A Concise Guide to Slow Travel That Will Help You Embrace Mindful Holidays

Of all places you’ve been to, which ones do you feel you’ve actually taken the time to explore fully? Slow travel is not about moving from one point to another but immersing yourself in another culture. It is a way of travelling, characterized not by the number of places visited, but by the opportunity to consciously stay in one place, understand how life is arranged there, and do as the locals do – try on their ordinary days and explore their habits. 

Slow travel is a practical expression of the famous saying that the main point of travelling is not the destination but the process of travel itself. Just like this, a week spent in Provence instead of visiting ten French cities in seven days will give you a better understanding of the French recipe for a good life.

Below, you will find a concise guide to help you start slow travelling, check it out – and embrace mindful holidays!

Stick to your routine

You definitely cannot imagine slow travel without renting out a room from a local resident or using services like Couchsurfing rather than booking a hotel room. This will allow you to get familiar with some aspects of the everyday living of locals – even such simple ones as buying groceries or commuting.

You can just like them, stick to your usual routine, but adjust it a bit to the new surroundings – go for a run in the morning, buy your morning coffee in the same coffee shop, greet the owner, and choose fruits and veggies at a small shop on the street corner. Explore the surrounding area on foot or by bike, find local courses to maintain your hobbies, observe the city or the changing natural landscape, and try to understand its character and rhythm of life.

Moreover, slow travel mode makes travelling more convenient and accessible for people who had to give up travelling due to an inability to traverse long distances in short periods of time. For example, allocating more time to spend in a new place allows older adults to travel with more comfort. On the other hand, when they go back to their homes after a successful trip, getting help from companionship carers from services like HomeTouch can provide them with more safety while enabling them to continue pursuing their hobbies and interests.

Prioritize experiences

Travelling slowly doesn’t imply staying in one place only – you can continue to discover new cities and countries doing all the usual touristy things but more thoughtfully and consciously – putting experiences first. For example, instead of climbing a mountain in a day, you can opt for a several-day hike to enjoy stunning views and socialize with locals.

Furthermore, today you can find many experiences from around the world that encourage slow travel – from spending a month on an eco-farm in Basque Country to learning about harvesting olives in Tuscany to trying yourself in winemaking in Bordeaux.

The main point here is not to try and fit a maximum of tourist points in a short period of time, but to live every single one of them to the fullest.

Read books by local authors instead of travel guides

Slow travel is all about putting “must-visit” lists aside and discovering offbeat places and hidden jams without chasing as many tourist attractions as possible. First of all, some destinations on your bucket list surely have unavoidable sights, such as Coliseo in Rome, and the truth is, you cannot escape seeing them – and you shouldn’t. The point is to try and perceive them as locals do in their everyday lives – it will allow you to get a fresh perspective on a city in general. So, when in Rome, do as the Romans do.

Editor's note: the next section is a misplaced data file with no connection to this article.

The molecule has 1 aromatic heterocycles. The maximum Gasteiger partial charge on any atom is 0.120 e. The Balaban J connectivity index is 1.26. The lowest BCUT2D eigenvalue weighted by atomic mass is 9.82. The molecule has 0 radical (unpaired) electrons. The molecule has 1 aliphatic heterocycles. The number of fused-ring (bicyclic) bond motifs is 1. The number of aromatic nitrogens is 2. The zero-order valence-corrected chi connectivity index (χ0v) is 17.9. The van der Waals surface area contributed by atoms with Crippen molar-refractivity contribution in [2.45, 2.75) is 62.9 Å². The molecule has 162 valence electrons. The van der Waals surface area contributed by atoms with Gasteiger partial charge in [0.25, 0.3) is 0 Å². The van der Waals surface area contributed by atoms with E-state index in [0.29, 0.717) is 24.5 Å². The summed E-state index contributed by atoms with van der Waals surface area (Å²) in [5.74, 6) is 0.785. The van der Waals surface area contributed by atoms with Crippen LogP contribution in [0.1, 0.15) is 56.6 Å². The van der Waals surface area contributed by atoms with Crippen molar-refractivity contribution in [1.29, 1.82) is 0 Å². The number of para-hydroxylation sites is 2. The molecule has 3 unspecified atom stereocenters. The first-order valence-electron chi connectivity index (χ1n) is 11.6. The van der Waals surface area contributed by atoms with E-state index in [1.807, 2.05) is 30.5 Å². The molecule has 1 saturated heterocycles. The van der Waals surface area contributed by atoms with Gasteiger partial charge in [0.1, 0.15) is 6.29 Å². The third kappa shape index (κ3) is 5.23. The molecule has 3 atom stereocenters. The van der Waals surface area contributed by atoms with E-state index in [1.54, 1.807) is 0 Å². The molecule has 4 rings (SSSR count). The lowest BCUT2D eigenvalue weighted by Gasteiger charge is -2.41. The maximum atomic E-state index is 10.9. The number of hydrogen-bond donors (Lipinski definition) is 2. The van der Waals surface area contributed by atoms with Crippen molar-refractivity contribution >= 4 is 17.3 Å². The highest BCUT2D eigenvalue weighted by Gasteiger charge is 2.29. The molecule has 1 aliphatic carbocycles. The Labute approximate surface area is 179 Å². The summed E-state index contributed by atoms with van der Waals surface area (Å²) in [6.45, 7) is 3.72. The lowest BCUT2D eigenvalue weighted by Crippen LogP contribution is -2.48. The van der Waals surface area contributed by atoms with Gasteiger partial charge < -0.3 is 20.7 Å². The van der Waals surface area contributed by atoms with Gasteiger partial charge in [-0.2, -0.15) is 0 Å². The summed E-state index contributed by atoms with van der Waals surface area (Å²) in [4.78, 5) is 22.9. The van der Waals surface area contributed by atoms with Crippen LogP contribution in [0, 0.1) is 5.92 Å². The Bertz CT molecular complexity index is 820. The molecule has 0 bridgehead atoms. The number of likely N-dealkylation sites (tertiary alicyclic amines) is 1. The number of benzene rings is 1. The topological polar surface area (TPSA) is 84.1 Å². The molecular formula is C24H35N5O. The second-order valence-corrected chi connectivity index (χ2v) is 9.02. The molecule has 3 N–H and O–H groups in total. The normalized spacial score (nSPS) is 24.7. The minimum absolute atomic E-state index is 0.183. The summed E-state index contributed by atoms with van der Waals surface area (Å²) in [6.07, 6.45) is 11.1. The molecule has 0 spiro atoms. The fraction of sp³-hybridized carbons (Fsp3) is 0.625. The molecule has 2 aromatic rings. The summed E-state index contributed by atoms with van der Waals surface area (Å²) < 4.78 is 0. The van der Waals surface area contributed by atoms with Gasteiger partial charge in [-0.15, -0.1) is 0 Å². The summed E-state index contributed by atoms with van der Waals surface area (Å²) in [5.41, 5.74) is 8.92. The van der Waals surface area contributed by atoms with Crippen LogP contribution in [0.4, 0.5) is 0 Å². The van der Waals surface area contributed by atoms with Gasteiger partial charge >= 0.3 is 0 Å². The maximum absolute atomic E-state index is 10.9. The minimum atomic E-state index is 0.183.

Secondly – let’s be honest – most guidebooks are pretty dull, sometimes outdated, and tend to create higher expectations in some cases. So, instead of following tourist guides, it would be more interesting to dive into fictional stories inspired by the country or, even better – particular places you’re going to visit. 

This approach will allow you to understand the local culture and lifestyles better as well as immerse yourself in the atmosphere of the destination. For example, books inspired by Greek mythology, with their popularity sky-high, will become excellent companions on your journey to Greece.

Moreover, reading books inspired by particular locations will provide you with more exciting spots to visit and get to know the authors better. For example, you indeed can go on a Hemingway walking tour in Paris, but only reading his works will make you understand why these places were significant for him – just like for many other authors and artists of the Lost Generation.

So what is slow travel?

The concept of slow travel isn’t new but has received more attention in recent years, which is completely fair. Apart from allowing you to travel with more comfort and convenience, slow travel ultimately brings you more joy, satisfaction, balance, and a sense of meaningfulness into your trip.

And while slow travel requires more financial resources and time, it also gives you an opportunity to maintain your everyday life, especially in the era of remote working, making it a perfect option for digital nomads and freelancers. However, even if your job position is location-dependent, going on one slow but mindful holiday a year can turn out to be a much more valuable experience than travelling five countries in two weeks.

So, the only thing worth hurrying up with when it comes to slow travel is planning your next adventure.